As the harbour falls astern, the ferry sails past the Ness and out into Hoy Sound.

Here, the Northlink ferry, Hamnavoe, is approaching Stromness, with the hills of North Hoy in the background. It was quite... er... interesting, when our wee craft had to negotiate the wake of the much larger vessel!

Tantalisingly, the route took us past our final destination, but there's some way to go yet before we can sample coffee and cake at Chez Sian. Residential note: it's not the big pointy one, but one of the shorter dwellings.

Passing the Hoy Low Light, we then entered Burra Sound, on the journey to the small port of Moaness in North Hoy.

After a brief stop to disgorge a crowd of one, the ferry carried on across Burra Sound, sailing around the southern end of Graemsay and still giving grand views of the Hoy hills.

Finally, after entering Clestrain Sound, the little pier of Gramesay came into view, with its waiting chauffeuse-driven limousine.

Yep, there's Hoy High Light again, but from the other side, so almost a complete circumnavigation of Graemsay.

Saturday 28 March 2015

To the victor the spoils

Whilst at work today, I received a phone call from Our Lass. In what I could only describe as a highly excitable state, she informed me that we had a Snipe actually IN the garden. Not over the road, not in the neighbouring paddock, not flying overhead, but in the garden. Wowser!

After so many wadery close calls during the last year, it's good to finally have the garden (ok, wilderness) christened by The Bill. It's just a shame I wasn't there, too :o(

When I finally returned home, Our Lass dropped the next bombshell... she had caught the moment on camera for posterity. My camera!

Just look at that cute russet-coloured tail... and at the business end, a view of one of the nostrils or nares. 

My only contribution to this whole endeavour was cleaning the windows last week.

Thursday 26 March 2015

The smile in the sky

Following last week's heavenly goings-on with the Northern Lights and the solar eclipse, I thought that the sky might take a back seat for a while, but this week I had one of those 'right place, right time' moments.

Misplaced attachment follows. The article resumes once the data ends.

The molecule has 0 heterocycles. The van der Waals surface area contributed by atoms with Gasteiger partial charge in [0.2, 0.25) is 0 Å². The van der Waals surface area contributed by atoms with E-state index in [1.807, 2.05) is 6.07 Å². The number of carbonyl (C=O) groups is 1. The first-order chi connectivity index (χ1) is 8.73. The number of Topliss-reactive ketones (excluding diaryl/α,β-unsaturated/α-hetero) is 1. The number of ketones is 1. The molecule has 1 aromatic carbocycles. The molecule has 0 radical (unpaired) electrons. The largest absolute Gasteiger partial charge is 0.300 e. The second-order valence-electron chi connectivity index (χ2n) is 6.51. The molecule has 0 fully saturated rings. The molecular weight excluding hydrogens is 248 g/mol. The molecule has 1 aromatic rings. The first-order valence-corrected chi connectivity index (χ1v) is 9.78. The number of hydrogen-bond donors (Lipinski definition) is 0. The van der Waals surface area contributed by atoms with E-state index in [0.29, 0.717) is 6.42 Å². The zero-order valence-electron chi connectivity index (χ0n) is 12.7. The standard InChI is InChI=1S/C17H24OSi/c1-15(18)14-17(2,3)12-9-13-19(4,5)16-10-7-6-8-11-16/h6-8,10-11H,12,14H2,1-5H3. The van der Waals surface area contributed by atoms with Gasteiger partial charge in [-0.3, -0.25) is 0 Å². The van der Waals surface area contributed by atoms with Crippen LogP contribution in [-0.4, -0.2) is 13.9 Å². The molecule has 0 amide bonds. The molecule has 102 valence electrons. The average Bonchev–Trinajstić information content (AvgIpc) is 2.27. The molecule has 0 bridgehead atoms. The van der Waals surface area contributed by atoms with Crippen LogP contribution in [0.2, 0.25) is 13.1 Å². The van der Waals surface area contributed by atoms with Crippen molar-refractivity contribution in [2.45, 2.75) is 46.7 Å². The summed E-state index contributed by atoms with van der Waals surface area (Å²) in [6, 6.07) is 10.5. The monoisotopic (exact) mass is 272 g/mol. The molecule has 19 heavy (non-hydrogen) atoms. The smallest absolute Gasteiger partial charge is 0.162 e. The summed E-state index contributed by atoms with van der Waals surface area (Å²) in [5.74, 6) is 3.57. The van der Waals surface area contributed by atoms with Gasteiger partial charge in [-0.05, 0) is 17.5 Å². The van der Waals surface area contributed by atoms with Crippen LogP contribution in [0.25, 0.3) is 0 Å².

Working outside on a day of bright sunny intervals and isolated wintry showers meant that an eye had to be kept on the weather. On the third visit of the day, I happened to be on the ground whilst my colleague was up a ladder. This meant that, fortuitously, I was looking skywards at the appropriate moment to spot a smile in the sky.

It was directly overhead, which confused me (it doesn't take much, admittedly), so I reasoned that it probably wasn't a rainbow.

It wasn't off to one side of the sun, or compact enough in shape to be a sundog.

In fact, the sun is not in this image, as it was effectively beyond the bottom of the photograph. Taking the curve of the phenomenon into account, this meant that the sun wasn't the point upon which it was centred. So not a halo around the sun, either. Curiouser still!

Back home, after work, I rummaged through various sky and cloud books, to find that the most likely culprit was a circumzenithal arc.

This is an optical phenomenon centred on the zenith, but on the side nearest the sun.

And I was really lucky to see it as, five minutes beforehand, we had been putting in a new cable run and I had been scrabbling about in the dark space underneath a house.

Friday 20 March 2015

Meteorology 0 Astronomy 1 (Spring Equinox Cup, second leg)

To continue the footballing analogy, "Match abandoned at half time during the second leg, due to bad weather." But that doesn't really tell the whole story...

Friday 20th March 2015, the day of the solar eclipse, dawned cloudy. I awoke at 06.45 and confirmed my worst fears when I retracted the kitchen window blind. By 07.45, it was raining, with the only prospect of hope being a strong breeze that might move the clouds on.